Overall, my whole experience in DC has surprised me. The internship has offered me much more than I ever could have imagined. The people in our division are great connections that have already taught me countless skills and lessons pertaining to research.
This is my second week with the European Division of the Library of Congress in Washington, DC. Last week was spent doing mostly orientation with the various departments that I will be working with and meeting people all over the library. It was a lot of information to take in for just a few days, but this week I feel settled in and ready to start my summer projects. The European Division was very friendly and helpful when I arrived and I can’t wait to spend the next three months around such intelligent and motivated people.
This summer I will be working on two main projects. The library has over 400,000 Dutch-American documents in its collections. The collection consists of books, manuscripts, newspapers, music, periodicals, and phonebooks. For my first project, I research Dutch-American newspapers and will create a large index bibliography of the documents. The work consists of browsing online catalogs and old research guides to locate the newspapers and request them to our reading room. With them in hand, I will record specific information and document it into an organized list to aid future researchers. Half of the newspapers are in the English language and the other half are in Dutch. The newspapers are first hand accounts of affairs and the daily lives of Dutch people in early America.
For my second large project, I will work three days a week in the Maps and Geography Division of the Library of Congress. I am assigned to work on the Titled Collection Indexing Project and will be focusing on the library’s maps of the Netherlands. Much like the newspapers, I will work through thousands of Dutch maps and index specific information about them including the date, maker, publisher, context, scale, and unique qualities such as artwork, tables, poems, etc . So far, I have indexed and physically handled around ten original maps that date back to the early 1600’s. Working with the Dutch maps has already been an unbelievable experience.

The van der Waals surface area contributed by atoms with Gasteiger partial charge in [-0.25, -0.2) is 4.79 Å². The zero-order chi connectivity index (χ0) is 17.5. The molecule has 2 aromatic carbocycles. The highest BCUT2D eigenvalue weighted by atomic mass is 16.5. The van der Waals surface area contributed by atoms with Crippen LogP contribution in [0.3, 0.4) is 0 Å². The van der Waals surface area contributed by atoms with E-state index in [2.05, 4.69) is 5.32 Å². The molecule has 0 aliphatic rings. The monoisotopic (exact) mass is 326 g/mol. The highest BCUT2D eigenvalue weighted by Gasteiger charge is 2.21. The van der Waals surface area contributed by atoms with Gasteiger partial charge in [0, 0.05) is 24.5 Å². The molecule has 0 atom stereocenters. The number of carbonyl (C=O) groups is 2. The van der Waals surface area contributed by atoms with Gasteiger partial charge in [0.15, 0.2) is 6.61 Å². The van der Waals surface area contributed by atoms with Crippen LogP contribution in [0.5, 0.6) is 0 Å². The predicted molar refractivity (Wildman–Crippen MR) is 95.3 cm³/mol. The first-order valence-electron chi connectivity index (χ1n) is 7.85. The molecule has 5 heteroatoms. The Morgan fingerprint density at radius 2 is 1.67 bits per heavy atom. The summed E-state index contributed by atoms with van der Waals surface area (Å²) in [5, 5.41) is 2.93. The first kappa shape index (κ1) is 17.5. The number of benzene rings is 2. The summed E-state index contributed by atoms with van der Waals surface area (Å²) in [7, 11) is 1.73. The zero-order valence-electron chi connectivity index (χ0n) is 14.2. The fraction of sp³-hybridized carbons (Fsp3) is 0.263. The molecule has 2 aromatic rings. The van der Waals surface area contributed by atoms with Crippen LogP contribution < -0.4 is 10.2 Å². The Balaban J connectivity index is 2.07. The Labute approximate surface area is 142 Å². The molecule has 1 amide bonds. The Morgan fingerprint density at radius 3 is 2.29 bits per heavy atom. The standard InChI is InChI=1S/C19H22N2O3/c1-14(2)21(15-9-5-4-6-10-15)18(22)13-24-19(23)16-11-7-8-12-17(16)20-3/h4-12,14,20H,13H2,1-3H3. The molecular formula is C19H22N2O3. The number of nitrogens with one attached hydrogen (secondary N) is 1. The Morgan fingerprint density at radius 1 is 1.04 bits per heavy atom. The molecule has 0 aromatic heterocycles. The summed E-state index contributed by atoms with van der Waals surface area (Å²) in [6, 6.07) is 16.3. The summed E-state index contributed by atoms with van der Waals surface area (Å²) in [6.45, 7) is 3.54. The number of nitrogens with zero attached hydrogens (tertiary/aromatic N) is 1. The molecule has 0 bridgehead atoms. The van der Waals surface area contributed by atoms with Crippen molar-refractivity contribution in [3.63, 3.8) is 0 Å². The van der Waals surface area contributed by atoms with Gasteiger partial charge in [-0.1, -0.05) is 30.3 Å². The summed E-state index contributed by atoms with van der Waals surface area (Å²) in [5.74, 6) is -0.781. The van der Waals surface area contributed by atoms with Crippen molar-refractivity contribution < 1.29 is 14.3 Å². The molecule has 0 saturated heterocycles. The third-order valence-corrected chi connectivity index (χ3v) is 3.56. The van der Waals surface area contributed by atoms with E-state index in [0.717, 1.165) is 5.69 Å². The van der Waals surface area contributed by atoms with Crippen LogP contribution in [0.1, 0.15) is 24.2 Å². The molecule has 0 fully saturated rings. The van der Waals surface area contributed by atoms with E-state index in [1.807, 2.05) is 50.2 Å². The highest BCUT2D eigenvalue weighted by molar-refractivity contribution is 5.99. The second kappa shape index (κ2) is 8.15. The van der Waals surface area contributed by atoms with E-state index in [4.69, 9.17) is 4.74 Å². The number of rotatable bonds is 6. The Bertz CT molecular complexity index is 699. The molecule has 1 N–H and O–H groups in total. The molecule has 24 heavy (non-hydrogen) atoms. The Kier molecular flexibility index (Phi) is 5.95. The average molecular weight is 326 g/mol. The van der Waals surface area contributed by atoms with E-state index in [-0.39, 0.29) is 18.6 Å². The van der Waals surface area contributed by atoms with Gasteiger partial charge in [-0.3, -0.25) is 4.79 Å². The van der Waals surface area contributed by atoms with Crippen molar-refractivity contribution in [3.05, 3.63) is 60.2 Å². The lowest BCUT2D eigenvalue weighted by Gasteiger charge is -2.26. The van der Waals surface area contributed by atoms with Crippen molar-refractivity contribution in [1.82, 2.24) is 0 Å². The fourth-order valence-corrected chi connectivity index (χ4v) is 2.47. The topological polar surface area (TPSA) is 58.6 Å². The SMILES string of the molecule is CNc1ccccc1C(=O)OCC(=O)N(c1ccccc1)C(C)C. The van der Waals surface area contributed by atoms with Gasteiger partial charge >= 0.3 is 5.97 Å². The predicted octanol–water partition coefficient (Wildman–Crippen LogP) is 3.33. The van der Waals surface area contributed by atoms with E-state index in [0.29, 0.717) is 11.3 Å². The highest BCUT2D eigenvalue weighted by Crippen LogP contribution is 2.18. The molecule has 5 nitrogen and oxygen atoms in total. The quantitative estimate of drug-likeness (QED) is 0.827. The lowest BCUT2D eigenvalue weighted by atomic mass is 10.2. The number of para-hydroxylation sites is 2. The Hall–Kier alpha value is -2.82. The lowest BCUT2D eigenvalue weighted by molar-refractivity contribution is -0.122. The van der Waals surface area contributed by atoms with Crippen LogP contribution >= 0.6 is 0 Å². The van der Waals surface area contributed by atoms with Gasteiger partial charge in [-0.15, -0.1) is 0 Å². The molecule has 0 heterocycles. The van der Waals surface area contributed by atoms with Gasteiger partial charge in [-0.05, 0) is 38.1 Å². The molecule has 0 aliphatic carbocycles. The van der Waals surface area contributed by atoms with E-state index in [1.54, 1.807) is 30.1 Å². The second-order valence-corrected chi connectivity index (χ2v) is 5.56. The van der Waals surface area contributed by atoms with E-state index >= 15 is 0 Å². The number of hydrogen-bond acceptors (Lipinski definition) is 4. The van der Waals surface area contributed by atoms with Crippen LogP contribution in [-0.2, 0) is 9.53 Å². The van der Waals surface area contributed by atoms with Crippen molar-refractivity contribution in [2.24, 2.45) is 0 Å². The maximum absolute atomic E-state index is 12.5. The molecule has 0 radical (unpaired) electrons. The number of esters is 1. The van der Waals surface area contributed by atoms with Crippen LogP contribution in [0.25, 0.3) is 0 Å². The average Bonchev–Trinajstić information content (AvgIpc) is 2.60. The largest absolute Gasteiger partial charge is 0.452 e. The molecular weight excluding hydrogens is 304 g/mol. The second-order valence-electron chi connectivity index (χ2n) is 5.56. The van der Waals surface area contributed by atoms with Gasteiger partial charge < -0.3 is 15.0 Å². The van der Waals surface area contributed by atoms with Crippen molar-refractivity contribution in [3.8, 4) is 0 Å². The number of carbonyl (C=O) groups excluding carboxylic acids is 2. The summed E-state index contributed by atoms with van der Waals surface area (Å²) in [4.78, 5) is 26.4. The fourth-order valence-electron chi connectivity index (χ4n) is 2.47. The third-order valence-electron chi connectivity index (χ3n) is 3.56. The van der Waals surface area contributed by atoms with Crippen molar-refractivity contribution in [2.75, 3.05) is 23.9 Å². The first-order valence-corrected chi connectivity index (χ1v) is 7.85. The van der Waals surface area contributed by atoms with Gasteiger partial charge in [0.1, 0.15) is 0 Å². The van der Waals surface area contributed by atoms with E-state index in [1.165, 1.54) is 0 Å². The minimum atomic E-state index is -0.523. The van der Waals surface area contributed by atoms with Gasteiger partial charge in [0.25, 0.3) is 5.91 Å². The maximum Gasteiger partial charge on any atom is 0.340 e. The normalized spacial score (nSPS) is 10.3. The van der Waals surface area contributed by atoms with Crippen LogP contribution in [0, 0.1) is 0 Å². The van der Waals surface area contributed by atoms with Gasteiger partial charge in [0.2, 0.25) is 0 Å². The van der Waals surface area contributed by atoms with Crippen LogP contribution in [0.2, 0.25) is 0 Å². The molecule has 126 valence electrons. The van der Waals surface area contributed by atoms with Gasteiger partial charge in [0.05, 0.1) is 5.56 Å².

In terms of opportunities, I am the first person to work on the maps of the Netherlands and the indexing of Dutch-American newspapers at the library, so my work this summer will be published online and throughout the library. It will be great to know that my work will directly help researchers in the future. These projects are also a great opportunity to further develop my research skills for my future study of history and eventually law.
The biggest challenge that I face in my internship deals with my somewhat limited knowledge of the Dutch language. I am surrounded by people in the European Division that are fluent in both English and the other various languages they work with. I, on the other hand, have only two years of the Dutch language at UofM. I feel that I am at a working proficiency with the language but nonetheless it will still take me extra time to perform tasks that would be simple for others in the division. Everyone is very understanding and happy to help in anyway they can as the library is a very complex system to understand. I am excited to get working on my projects this week and to continue learning from the people around me.